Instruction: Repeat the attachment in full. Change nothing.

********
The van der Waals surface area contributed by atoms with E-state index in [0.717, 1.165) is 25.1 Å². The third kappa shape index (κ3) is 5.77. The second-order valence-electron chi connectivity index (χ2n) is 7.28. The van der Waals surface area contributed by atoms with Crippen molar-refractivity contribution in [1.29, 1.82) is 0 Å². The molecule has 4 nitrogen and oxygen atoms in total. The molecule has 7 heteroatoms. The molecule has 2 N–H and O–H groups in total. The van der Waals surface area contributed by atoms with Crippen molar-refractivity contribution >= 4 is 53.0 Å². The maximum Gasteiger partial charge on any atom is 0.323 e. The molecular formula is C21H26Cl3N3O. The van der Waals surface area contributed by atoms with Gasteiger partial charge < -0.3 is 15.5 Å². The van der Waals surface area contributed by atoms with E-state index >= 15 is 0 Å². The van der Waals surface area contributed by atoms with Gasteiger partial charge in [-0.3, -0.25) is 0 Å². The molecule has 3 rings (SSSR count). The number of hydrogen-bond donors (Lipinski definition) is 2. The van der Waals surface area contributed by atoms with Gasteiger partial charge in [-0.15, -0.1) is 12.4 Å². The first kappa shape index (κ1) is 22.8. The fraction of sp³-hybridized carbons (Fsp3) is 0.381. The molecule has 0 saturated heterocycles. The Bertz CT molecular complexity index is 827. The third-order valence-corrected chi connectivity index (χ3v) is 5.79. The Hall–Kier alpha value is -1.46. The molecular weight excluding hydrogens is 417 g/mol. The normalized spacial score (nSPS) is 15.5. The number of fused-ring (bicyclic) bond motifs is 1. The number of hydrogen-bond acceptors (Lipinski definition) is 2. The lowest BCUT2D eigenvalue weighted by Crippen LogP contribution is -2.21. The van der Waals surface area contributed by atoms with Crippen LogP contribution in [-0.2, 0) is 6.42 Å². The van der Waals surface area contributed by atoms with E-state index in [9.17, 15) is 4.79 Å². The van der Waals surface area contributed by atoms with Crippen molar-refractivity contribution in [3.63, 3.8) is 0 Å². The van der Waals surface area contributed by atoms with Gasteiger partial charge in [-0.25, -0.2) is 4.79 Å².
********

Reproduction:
The van der Waals surface area contributed by atoms with E-state index in [0.717, 1.165) is 25.1 Å². The third kappa shape index (κ3) is 5.77. The second-order valence-electron chi connectivity index (χ2n) is 7.28. The van der Waals surface area contributed by atoms with Crippen molar-refractivity contribution in [1.29, 1.82) is 0 Å². The molecule has 4 nitrogen and oxygen atoms in total. The molecule has 7 heteroatoms. The molecule has 2 N–H and O–H groups in total. The van der Waals surface area contributed by atoms with Crippen molar-refractivity contribution >= 4 is 53.0 Å². The maximum Gasteiger partial charge on any atom is 0.323 e. The molecular formula is C21H26Cl3N3O. The van der Waals surface area contributed by atoms with Gasteiger partial charge < -0.3 is 15.5 Å². The van der Waals surface area contributed by atoms with E-state index >= 15 is 0 Å². The van der Waals surface area contributed by atoms with Gasteiger partial charge in [-0.3, -0.25) is 0 Å². The molecule has 3 rings (SSSR count). The number of hydrogen-bond donors (Lipinski definition) is 2. The van der Waals surface area contributed by atoms with Gasteiger partial charge in [-0.15, -0.1) is 12.4 Å². The first kappa shape index (κ1) is 22.8. The fraction of sp³-hybridized carbons (Fsp3) is 0.381. The molecule has 0 saturated heterocycles. The Bertz CT molecular complexity index is 827. The third-order valence-corrected chi connectivity index (χ3v) is 5.79. The Hall–Kier alpha value is -1.46. The molecular weight excluding hydrogens is 417 g/mol. The normalized spacial score (nSPS) is 15.5. The number of fused-ring (bicyclic) bond motifs is 1. The number of hydrogen-bond acceptors (Lipinski definition) is 2. The lowest BCUT2D eigenvalue weighted by Crippen LogP contribution is -2.21. The van der Waals surface area contributed by atoms with Crippen LogP contribution in [-0.2, 0) is 6.42 Å². The van der Waals surface area contributed by atoms with E-state index in [9.17, 15) is 4.79 Å². The van der Waals surface area contributed by atoms with Crippen molar-refractivity contribution in [3.63, 3.8) is 0 Å². The van der Waals surface area contributed by atoms with Gasteiger partial charge in [-0.25, -0.2) is 4.79 Å².